New Emergency General Surgery Verification Program Releases Inaugural Standards for Quality Care

CHICAGO: Today, the American College of Surgeons (ACS) and the American Association for the Surgery of Trauma (AAST) announced the launch of the Emergency General Surgery Verification Program (EGS-VP), a new surgical quality program that will help hospitals establish and maintain the highest standards in emergency general surgery. The program was launched during the 81st Annual Meeting of AAST & Clinical Congress of Acute Care Surgery.

EGS-VP is a national quality verification program focused on the care and treatment of patients with emergency general surgery (EGS) diseases. EGS diseases are distinct from traumatic injuries in that EGS patients have not sustained an injury, but their conditions often require the same urgency as trauma patients.

“The ACS has been committed to ensuring the highest standards in quality surgical care for more than 100 years,” said ACS Executive Director Patricia L. Turner, MD, MBA, FACS. “This new quality program, developed in collaboration with AAST, will help hospitals ensure that they are delivering optimal care for every patient requiring emergency general surgery. We are confident that by introducing these standards and the new EGS-VP that we will see improved patient care and better outcomes.”

The program’s standards manual, Optimal Resources for Emergency General Surgery, provides the resources, supports, pathways, and multi-disciplinary involvement necessary for program participation. EGS disease areas specified in the manual are acute abdomen/peritonitis, soft tissue infection, gallbladder disease, gastrointestinal obstruction, pancreatitis, diverticular disease, appendicitis, acute gastrointestinal bleed, perforated peptic ulcer disease, and incarcerated hernia.

“These 43 standards raise the bar of emergency general surgery. We are talking about hospital commitment, appropriate facilities and equipment, dedicated trained personnel and services, clinical care, continuity, robust data collection, quality improvement, education, and research,” said Raul Coimbra, MD, PhD, FACS, surgeon-in-chief, Riverside University Health System Medical Center, and professor of surgery, Loma Linda University School of Medicine. “All those components will be analyzed to achieve verification. Not just a hospital’s clinical care, but their institutional commitments, the data they collect, how they use the data to improve quality and care delivery, and how they use data for education and research.”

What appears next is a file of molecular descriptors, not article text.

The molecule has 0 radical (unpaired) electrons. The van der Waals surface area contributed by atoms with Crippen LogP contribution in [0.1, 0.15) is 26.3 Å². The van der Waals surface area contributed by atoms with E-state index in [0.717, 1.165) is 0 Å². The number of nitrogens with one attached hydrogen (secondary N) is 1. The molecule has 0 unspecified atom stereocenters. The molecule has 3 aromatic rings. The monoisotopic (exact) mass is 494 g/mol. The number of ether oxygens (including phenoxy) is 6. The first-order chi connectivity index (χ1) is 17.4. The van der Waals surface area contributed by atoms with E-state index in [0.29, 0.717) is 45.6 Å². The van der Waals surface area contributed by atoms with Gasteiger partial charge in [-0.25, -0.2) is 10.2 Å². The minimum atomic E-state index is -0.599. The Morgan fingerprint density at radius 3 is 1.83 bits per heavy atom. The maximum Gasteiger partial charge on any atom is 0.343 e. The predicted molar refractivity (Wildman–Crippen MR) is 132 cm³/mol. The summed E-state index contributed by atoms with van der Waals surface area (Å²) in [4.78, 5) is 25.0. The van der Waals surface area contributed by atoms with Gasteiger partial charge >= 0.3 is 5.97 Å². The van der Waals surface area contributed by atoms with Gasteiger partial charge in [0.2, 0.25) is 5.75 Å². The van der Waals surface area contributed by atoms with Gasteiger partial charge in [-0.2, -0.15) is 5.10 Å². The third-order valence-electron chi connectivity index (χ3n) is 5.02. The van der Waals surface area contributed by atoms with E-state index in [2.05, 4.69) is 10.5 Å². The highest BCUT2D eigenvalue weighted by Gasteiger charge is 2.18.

EGS-VP has been developed for the unique needs of emergency general surgery patients and providers. Participation in the program addresses the following areas:

  • Resources: standards specific to the diverse nature of EGS
  • Data: a targeted registry within the ACS National Surgical Quality Improvement Program (ACS NSQIP®) platform designed with EGS outcomes and variables in mind
  • Clinical care: development of standardized pathways of care utilizing a multi-disciplinary approach
  • Value-added care: recognition that the right team, timeframe, and supports provide the best opportunity to improve outcomes

Pilot sites that have participated in the program have praised the opportunity EGS-VP provides to evaluate and improve emergency general surgery services.

“It has been tremendously helpful to take a critical look at the services we have and don’t have, the performance improvement programs, the registries that we do or don’t have, and package it all together, present it to some outside experts, and get very valuable feedback on how we can improve our program,” said Patrick M. Reilly, MD, FACS, FCCP, C. William Schwab Professor of Surgery, Perelman School of Medicine at the University of Pennsylvania. The Hospital of the University of Pennsylvania was an EGS-VP pilot site.

A key aspect of EGS-VP is the role of data collection in improving care. Alongside the EGS Verification Program, the EGS Targeted Module of the ACS NSQIP registry has been developed to bring hospitals the data they need to advance their quality processes. The first registry of its kind to capture both operative and non-operative cases, the module offers participating hospitals access to targeted EGS variables and reports designed specifically to support outcomes measurement and improvement. Leveraging the features of the ACS NSQIP platform allows participants to capture clinically relevant, risk-adjusted data and benchmark their outcomes in a national registry.

“Acquiring data is critical. We have some data on emergency general surgery patients that we treated surgically. But 50 percent of EGS patients don’t undergo surgery during their index hospitalization. We don’t know how many times they have to come back to the hospital before they ultimately undergo an operation or if they never come back to the hospital and never undergo an operation,” said Kimberly A. Davis, MD, MBA, FACS, FCCM, professor of surgery and chief of the division of general surgery, trauma, and surgical critical care, Yale School of Medicine.

“EGS-VP follows in the strong tradition of surgical quality improvement programs administered by the ACS. The program is built on the College’s quality principles to provide hospitals with a framework to create a culture of patient safety and develop highly reliable care delivery,” said Clifford Y. Ko, MD, MS, MSHS, FACS, FASCRS, Director, ACS Division of Research and Optimal Patient Care. “By following these program standards, EGS-VP hospitals will raise the bar on the immediacy and quality of care that can be delivered to patients-improving outcomes and saving lives.”

/Public Release. This material from the originating organization/author(s) may be of a point-in-time nature, edited for clarity, style and length. The views and opinions expressed are those of the author(s).View in full here.